Cover

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Front Matter

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Contents

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pp. vii-viii

IIIustrations

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pp. ix-x

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Acknowledgments

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pp. xi-xii

THE MINNESOTA HISTORICAL SOCIETY, through its editors and research fellows, played a major role in the conception and development of this book. I must give special thanks to Alan R. Woolworth, for many years a research fellow at the society. Alan provided intellectual as well as research aid, sending me photocopies of obscure material that in many cases helped bring Little Crow to life. ...

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Introduction

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pp. 1-8

One of the most difficult challenges facing historians today is to write the history of the dispossessed. Such people leave few records and are frequently viewed by the dominant culture as being worthy of nothing more than a footnote in the ever-moving vision of a nation's past. Traditional approaches to solving this problem have focused on writing about nameless "masses," be ...

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1. A Dakota Childhood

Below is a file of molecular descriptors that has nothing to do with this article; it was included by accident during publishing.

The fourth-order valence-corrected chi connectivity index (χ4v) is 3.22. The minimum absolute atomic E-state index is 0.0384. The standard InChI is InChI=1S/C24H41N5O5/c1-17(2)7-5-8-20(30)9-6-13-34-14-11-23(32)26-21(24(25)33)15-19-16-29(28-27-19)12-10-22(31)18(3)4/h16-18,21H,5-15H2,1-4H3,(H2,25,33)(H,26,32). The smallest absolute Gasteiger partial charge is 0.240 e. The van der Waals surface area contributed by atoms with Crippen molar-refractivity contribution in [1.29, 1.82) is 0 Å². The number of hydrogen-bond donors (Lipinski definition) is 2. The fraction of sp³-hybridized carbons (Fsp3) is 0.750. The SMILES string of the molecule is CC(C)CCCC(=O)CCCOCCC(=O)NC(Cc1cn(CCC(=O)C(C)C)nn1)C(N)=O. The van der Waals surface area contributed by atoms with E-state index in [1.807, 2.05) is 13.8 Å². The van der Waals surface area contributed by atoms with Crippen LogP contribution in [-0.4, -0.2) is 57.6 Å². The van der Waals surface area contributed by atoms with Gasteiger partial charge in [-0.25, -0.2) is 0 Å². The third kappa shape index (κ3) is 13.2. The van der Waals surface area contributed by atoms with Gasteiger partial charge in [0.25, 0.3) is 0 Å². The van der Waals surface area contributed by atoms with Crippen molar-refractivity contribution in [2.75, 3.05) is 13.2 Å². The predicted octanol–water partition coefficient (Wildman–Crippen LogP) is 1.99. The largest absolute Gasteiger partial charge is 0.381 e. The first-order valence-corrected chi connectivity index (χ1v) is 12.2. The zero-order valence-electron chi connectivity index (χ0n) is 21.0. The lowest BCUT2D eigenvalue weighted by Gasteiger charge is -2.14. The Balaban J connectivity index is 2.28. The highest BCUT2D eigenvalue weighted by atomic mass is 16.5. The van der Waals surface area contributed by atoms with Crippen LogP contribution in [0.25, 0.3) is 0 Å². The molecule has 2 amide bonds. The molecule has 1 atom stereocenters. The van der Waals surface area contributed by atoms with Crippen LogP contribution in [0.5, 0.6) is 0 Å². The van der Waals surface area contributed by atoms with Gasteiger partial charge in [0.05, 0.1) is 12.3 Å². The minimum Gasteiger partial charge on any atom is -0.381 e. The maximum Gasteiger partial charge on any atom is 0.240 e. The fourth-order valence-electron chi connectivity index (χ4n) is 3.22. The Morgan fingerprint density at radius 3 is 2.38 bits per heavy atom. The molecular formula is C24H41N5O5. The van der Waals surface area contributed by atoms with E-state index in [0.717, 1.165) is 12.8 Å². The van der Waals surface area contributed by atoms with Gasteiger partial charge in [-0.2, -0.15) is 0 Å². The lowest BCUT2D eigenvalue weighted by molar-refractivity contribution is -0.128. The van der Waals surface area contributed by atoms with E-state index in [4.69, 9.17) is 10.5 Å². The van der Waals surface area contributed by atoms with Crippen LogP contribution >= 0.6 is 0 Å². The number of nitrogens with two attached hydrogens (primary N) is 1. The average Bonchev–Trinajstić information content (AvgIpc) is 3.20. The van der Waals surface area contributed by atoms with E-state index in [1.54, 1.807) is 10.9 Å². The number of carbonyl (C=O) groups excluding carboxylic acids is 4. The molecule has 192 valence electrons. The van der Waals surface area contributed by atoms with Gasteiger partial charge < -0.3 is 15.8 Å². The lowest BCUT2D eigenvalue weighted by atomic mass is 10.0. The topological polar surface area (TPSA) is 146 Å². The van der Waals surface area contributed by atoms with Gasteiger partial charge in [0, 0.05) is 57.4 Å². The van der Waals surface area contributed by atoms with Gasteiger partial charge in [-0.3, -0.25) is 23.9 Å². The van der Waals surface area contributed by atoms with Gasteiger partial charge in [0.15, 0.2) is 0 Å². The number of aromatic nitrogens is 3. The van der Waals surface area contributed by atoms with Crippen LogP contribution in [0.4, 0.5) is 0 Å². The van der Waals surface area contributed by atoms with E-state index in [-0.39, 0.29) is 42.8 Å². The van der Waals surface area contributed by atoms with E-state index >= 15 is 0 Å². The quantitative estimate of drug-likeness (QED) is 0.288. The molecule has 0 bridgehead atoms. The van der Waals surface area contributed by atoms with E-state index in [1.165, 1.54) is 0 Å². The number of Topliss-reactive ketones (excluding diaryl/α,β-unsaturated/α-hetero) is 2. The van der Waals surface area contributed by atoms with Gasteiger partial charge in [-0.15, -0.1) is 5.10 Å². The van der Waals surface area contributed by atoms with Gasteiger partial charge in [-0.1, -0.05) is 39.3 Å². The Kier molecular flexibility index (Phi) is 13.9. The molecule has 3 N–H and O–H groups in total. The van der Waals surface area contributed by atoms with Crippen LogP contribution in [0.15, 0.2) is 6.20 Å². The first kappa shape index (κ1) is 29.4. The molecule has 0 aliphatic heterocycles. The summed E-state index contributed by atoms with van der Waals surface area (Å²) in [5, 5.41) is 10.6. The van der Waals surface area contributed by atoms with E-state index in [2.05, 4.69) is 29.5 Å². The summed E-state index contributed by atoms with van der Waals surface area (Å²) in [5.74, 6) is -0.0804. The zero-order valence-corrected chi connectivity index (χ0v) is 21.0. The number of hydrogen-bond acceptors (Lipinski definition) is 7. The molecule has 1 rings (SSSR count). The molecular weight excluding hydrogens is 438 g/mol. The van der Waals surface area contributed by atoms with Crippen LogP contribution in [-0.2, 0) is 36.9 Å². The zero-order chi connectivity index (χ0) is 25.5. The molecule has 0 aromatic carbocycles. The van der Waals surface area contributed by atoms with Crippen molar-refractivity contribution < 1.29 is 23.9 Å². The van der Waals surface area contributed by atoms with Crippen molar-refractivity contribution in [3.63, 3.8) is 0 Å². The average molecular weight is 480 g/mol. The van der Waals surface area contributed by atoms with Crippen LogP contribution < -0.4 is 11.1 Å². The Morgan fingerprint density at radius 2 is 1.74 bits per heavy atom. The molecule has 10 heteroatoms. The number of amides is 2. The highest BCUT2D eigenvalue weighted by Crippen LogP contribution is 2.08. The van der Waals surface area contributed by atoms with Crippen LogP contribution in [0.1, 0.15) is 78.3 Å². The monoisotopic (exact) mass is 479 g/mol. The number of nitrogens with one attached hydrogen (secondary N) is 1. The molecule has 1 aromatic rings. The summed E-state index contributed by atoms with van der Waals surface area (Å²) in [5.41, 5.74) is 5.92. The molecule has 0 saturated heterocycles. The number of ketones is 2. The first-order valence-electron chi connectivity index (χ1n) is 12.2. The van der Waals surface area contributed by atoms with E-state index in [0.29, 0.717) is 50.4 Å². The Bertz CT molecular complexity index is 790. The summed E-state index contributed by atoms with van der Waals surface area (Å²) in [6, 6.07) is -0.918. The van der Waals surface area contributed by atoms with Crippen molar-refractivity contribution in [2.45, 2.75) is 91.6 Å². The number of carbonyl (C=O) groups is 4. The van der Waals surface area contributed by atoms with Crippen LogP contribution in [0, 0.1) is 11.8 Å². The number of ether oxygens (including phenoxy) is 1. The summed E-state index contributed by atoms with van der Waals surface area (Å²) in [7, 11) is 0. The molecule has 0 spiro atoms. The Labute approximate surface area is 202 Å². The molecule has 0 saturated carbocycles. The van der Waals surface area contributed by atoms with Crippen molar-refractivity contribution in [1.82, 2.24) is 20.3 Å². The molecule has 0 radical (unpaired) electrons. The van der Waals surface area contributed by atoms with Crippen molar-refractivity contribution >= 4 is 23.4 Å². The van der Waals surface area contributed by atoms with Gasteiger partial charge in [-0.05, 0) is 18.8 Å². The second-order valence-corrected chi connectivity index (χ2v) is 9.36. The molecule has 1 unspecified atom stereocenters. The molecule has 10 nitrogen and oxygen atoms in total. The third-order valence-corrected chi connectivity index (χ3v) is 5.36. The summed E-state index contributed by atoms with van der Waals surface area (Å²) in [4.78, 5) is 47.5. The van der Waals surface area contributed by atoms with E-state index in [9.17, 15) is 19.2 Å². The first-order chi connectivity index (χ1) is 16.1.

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pp. 9-22

AT the tum of the eighteenth century, the upper Mississippi River possessed the aura of a fresh, new land, at least to the naked eye of early European fur traders and explorers. The rivers sparkled with blue water, the forests seemed untrampled, and the vast prairies to the west of the giant Mississippi rolled before the eye in an endless fashion reminiscent of the solitude existing ...

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2. The Formula for Leadership

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pp. 23-35

For the Little Crow dynasty, the early decades of the nineteenth century proved both rewarding, in terms of enhanced prominence, and perplexing, in respect to the growing economic dependency that the Dakota people faced. The increased infiltration of Sioux lands by white Americans brought more prestige to the Kaposia band. Fort Snelling was built near the band's village, and the fort quickly became a commercial center. Taoyateduta's grandfather ...

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3. The Price of Leadership

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pp. 36-57

Taoyateduta's eventual return to Kaposia and his challenge to the right of his half-brother to the chieftainship was anticipated by many Mdewakantons. Yet some village members, including his own father, considered him to be unfit for leadership, for he had been less than an exemplary youth and had departed at an early age for the west. Taoyateduta, then, had ...

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4. Sale of a Homeland

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pp. 58-73

As the snow cleared from the banks of the St. Croix River in the spring of 1851, speculation regarding the upcoming treaty negotiation reached a fever pitch. Many Mdewakantons showed considerable apprehension, as well they might, since almost any sale would result in the loss-of the Mississippi valley, their homeland from time immemorial. ...